If you're waiting for our school curriculum to deal with racism, then you may feel you're riding in the back of a mighty slow bus. The Ministry of Education promised to change the curriculum a decade ago. Ask students and teachers what's what and they'll tell you that the teaching of anti-racism still occurs by chance rather than by design.
This confused me because I thought the racism question had been solved seven years ago when the Harris Conservatives disbanded the Ministry of Education's anti-racism division. Racism's dead, right? Isn't that why the issue is so haphazardly discussed in Ontario schools?
Consider, then, that:
The word "racism" cannot be found within the new curriculum for any compulsory course.
"Racism" appears in only two of 22 ministry-approved Canadian history textbooks published prior to 2000. (If school budgets were larger, teachers could buy recently published textbooks that are more likely to have the word in their indexes.)
Courses and workshops in anti-racist teaching methods are elective, so only those teachers already interested receive advanced instruction on the topic.
How can our kids - future mayors, police chiefs, principals and provincial premiers - uncover racism in our society, never mind try to challenge and eliminate it, when schools, boards of education and the ministry cannot guarantee they will even read or discuss this issue in school? In the province's first anti-discrimination curriculum evaluation, which I conducted as a pilot study at Wilfrid Laurier University, first-year students were asked to reflect on their education.
"I can't say that I remember learning about one racial or ethnocultural role model," says one 19-year-old male. "I can't think of one person who was not European. I can't think of one Asian person or one black person."
"There was never any acknowledgement of Ramadan or Black History Month," says a female graduate, "and there were students who were black and Muslim. They were just never represented."
Comments like these indicate why high school graduates gave their schools a D+ for failing to meet the ministry's own guidelines.
"That's not surprising," says one Ontario high school teacher who includes anti-racist education in her work. "But it's not politically safe to talk about this on the record," says her colleague, a teacher who's formed a school Equity Club in order to remedy the curriculum's shortcomings.
Those who study education agree: only those teachers who are both interested and knowledgeable teach anti-racism.
As George Dei, a professor and chair of sociology and equity studies in education at the University of Toronto's Ontario Institute for Studies in Education, notes, "There are a number of good and excellent teachers, and we need to recognize them for their anti-racism work.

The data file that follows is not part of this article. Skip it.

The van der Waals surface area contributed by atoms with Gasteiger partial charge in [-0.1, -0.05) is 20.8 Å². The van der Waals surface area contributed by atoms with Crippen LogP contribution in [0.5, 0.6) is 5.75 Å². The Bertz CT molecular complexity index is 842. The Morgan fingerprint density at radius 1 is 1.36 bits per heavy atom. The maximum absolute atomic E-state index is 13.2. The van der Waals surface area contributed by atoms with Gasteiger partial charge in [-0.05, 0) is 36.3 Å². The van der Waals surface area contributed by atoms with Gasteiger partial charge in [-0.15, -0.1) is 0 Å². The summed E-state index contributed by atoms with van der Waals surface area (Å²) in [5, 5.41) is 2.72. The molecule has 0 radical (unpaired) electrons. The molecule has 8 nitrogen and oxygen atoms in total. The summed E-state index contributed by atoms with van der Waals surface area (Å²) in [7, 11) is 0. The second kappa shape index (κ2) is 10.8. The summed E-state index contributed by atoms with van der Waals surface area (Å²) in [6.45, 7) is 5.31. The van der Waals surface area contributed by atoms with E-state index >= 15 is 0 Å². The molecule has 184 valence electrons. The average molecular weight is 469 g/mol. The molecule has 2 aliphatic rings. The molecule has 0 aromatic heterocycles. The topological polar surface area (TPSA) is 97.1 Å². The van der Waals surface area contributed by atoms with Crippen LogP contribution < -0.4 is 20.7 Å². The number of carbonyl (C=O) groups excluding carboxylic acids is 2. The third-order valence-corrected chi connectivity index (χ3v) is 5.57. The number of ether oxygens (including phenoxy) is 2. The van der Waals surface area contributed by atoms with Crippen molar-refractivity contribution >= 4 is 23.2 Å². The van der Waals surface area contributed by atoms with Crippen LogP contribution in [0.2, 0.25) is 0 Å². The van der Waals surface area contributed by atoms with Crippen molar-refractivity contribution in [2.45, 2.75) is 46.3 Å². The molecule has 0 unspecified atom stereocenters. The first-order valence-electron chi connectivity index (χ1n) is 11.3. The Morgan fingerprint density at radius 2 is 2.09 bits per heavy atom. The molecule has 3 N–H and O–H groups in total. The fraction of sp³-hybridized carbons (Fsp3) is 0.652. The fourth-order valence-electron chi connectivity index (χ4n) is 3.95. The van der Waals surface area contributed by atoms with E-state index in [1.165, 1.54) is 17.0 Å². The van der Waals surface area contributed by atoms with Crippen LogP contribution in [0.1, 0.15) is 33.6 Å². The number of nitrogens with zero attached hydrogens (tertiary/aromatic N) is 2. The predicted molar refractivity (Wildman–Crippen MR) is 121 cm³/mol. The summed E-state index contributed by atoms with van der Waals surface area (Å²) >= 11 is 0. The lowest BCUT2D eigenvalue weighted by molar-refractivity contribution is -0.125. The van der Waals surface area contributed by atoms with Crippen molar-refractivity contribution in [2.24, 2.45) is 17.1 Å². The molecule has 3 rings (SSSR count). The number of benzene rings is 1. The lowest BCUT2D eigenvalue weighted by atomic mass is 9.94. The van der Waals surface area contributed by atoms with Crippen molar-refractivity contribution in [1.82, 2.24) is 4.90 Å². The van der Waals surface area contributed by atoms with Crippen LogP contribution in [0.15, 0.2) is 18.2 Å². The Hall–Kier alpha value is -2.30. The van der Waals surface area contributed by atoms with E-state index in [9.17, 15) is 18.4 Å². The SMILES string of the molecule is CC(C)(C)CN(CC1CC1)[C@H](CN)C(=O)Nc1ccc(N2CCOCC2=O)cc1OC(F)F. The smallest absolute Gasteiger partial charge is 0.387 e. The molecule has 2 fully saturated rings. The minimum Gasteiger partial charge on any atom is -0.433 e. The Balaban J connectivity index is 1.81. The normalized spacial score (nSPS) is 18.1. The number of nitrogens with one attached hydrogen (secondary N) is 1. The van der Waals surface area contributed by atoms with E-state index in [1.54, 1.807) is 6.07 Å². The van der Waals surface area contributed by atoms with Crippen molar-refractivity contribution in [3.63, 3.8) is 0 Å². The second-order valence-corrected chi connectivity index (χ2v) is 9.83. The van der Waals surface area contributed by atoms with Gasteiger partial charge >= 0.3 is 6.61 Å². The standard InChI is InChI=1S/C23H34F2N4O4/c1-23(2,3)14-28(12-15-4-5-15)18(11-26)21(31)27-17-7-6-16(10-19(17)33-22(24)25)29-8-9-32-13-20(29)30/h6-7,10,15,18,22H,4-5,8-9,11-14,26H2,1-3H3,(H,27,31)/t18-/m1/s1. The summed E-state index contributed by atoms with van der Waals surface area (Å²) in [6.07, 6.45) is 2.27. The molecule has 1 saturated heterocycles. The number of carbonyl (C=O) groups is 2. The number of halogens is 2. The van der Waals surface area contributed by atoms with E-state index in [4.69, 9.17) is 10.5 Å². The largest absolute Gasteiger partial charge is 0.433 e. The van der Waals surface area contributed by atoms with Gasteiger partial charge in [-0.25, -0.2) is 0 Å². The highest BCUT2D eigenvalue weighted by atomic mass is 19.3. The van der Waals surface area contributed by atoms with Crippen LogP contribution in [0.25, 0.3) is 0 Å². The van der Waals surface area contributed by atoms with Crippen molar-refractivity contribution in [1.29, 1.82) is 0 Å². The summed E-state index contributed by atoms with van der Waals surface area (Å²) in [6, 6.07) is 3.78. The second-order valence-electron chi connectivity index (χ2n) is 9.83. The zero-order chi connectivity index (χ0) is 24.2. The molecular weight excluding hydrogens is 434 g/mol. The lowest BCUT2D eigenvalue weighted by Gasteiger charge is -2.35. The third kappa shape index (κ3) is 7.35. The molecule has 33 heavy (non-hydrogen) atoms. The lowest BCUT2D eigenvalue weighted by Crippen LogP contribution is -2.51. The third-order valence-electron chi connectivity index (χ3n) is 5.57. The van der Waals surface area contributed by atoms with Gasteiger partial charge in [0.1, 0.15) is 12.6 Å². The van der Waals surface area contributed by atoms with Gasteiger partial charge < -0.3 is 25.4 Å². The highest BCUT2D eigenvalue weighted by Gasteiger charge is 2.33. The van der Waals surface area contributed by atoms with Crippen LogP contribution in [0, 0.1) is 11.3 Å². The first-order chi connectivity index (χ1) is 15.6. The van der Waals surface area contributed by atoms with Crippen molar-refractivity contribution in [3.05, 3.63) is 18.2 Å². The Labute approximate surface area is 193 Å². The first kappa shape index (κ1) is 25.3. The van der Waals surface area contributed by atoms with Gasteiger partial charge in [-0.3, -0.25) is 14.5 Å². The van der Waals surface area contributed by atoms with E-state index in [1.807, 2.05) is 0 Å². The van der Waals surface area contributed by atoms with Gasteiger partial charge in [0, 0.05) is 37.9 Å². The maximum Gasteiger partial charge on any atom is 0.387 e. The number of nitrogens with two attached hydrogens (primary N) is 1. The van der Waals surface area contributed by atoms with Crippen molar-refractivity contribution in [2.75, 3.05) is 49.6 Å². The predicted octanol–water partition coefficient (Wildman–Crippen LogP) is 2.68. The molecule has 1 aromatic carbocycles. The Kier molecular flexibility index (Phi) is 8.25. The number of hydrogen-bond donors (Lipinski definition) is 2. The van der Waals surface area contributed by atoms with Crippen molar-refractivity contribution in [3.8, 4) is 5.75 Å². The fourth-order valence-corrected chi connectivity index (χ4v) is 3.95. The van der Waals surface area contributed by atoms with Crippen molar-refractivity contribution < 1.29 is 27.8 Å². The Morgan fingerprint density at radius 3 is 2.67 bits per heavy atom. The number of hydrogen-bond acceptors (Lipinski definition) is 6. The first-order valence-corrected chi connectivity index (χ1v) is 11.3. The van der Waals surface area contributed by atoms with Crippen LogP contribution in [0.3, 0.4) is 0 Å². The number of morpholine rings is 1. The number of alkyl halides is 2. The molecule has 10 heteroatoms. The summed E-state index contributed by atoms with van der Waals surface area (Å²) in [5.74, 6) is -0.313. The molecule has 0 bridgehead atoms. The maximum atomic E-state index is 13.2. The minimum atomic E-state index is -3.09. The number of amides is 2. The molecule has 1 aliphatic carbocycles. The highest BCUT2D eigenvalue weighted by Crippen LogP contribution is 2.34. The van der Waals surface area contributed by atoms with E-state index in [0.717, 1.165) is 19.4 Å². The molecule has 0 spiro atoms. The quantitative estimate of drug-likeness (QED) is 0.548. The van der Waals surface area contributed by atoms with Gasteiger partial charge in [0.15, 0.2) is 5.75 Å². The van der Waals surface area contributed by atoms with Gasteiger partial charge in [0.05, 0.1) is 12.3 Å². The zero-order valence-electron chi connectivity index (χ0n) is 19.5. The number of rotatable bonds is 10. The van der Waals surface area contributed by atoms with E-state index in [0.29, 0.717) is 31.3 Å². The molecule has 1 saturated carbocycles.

"But there are also many who have closed their minds." In dealing with these people, he says, "We cannot wish racism away. We must acknowledge and respond to it."
Ten years ago the obstacle of racism was officially acknowledged when the ministry collaborated with the NDP government to create a document called Guidelines For Anti-racism And Ethnocultural Equity In Ontario Schools. In it were eight curriculum guidelines designed to help schools overcome "existing policies, procedures and practices in the school system (that) are racist in their impact, if not their intent."
The guidelines declared that accurate information must be provided on a range of ethnocultural issues.
According to Dei, those guidelines were a step in the right direction, "but there was nothing to back it up." The guidelines failed, in part because they lacked enforcement and accountability measures. "Anti-racist policies need teeth and must produce consequences for those who fail to implement them."
However, anti-racist policy also failed for other reasons. "The outgoing government practised the politics of division," says Dei. "They dismissed people's concerns about inequity as the voice of special interests."
Keren Brathwaite, associate director of University of Toronto's transitional year program and chair of the Organization of Parents of Black Children (OPBC), says the abandonment of anti-racism education is particularly disconcerting when one considers that "African Canadians and Portuguese Canadians are being streamed, not toward the universities and the professions, but toward the ranks of the unemployed or under-employed."
To be sure, systematically challenging racism within schools and society requires that the province keep its decade-old promise.
To do this the ministry needs to ensure that:
Curriculum guidelines are fully enacted within all school boards, along with additional guidelines devoted to challenging all forms of oppression (e.g., sexism and heterosexism).
The causes and patterns of racism are included as discussion topics as often as possible in new curriculum, textbooks and learning resources.
Anti-racist teaching methods must become mandatory for graduation from all Ontario teachers colleges, and educators must be committed to teaching them.
Graduating students should annually evaluate the anti-racist education they have received.
"Anti-racism can no longer be left to the discretion of schools, principals and individual teachers," says Dei.
Now is the right time to tell the Liberal government to complete what the others before them failed to do.
Kevin Black is a social researcher. The subject of his Masters thesis was the student-based anti-racism curriculum.